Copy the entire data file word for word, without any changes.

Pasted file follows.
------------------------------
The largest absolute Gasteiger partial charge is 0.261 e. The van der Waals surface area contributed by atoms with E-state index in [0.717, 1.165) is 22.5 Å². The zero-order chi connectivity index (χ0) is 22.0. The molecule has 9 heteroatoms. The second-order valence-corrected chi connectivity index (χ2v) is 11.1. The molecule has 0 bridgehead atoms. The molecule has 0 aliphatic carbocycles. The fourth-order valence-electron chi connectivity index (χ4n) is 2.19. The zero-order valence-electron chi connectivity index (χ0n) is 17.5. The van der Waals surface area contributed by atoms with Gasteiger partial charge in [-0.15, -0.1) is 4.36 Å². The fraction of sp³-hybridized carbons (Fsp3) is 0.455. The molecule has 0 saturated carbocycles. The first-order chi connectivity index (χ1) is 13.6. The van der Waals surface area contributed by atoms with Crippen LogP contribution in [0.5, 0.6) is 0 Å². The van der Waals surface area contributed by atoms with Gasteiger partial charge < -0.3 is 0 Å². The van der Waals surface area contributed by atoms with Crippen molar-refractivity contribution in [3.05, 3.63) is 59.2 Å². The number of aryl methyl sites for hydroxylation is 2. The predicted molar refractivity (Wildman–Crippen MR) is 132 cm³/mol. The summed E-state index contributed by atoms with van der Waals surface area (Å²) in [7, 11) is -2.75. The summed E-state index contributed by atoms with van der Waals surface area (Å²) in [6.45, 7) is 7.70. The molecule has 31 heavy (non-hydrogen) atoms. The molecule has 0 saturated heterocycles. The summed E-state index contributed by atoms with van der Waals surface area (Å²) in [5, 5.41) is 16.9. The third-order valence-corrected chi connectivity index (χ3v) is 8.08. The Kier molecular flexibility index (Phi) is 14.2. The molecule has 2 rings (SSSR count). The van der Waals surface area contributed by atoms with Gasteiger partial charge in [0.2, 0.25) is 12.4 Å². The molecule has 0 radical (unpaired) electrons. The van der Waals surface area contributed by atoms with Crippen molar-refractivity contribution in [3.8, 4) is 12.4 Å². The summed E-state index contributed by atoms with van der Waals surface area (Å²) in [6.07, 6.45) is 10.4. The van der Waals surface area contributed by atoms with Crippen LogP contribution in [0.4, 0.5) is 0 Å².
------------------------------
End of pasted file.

The largest absolute Gasteiger partial charge is 0.261 e. The van der Waals surface area contributed by atoms with E-state index in [0.717, 1.165) is 22.5 Å². The zero-order chi connectivity index (χ0) is 22.0. The molecule has 9 heteroatoms. The second-order valence-corrected chi connectivity index (χ2v) is 11.1. The molecule has 0 bridgehead atoms. The molecule has 0 aliphatic carbocycles. The fourth-order valence-electron chi connectivity index (χ4n) is 2.19. The zero-order valence-electron chi connectivity index (χ0n) is 17.5. The van der Waals surface area contributed by atoms with Gasteiger partial charge in [-0.15, -0.1) is 4.36 Å². The fraction of sp³-hybridized carbons (Fsp3) is 0.455. The molecule has 0 saturated carbocycles. The first-order chi connectivity index (χ1) is 13.6. The van der Waals surface area contributed by atoms with Crippen LogP contribution in [0.5, 0.6) is 0 Å². The van der Waals surface area contributed by atoms with Gasteiger partial charge < -0.3 is 0 Å². The van der Waals surface area contributed by atoms with Crippen molar-refractivity contribution in [3.05, 3.63) is 59.2 Å². The number of aryl methyl sites for hydroxylation is 2. The predicted molar refractivity (Wildman–Crippen MR) is 132 cm³/mol. The summed E-state index contributed by atoms with van der Waals surface area (Å²) in [7, 11) is -2.75. The summed E-state index contributed by atoms with van der Waals surface area (Å²) in [6.45, 7) is 7.70. The molecule has 31 heavy (non-hydrogen) atoms. The molecule has 0 saturated heterocycles. The summed E-state index contributed by atoms with van der Waals surface area (Å²) in [5, 5.41) is 16.9. The third-order valence-corrected chi connectivity index (χ3v) is 8.08. The Kier molecular flexibility index (Phi) is 14.2. The molecule has 2 rings (SSSR count). The van der Waals surface area contributed by atoms with Gasteiger partial charge in [0.2, 0.25) is 12.4 Å². The molecule has 0 radical (unpaired) electrons. The van der Waals surface area contributed by atoms with Crippen molar-refractivity contribution in [3.8, 4) is 12.4 Å². The summed E-state index contributed by atoms with van der Waals surface area (Å²) in [6.07, 6.45) is 10.4. The van der Waals surface area contributed by atoms with Crippen LogP contribution in [0.4, 0.5) is 0 Å².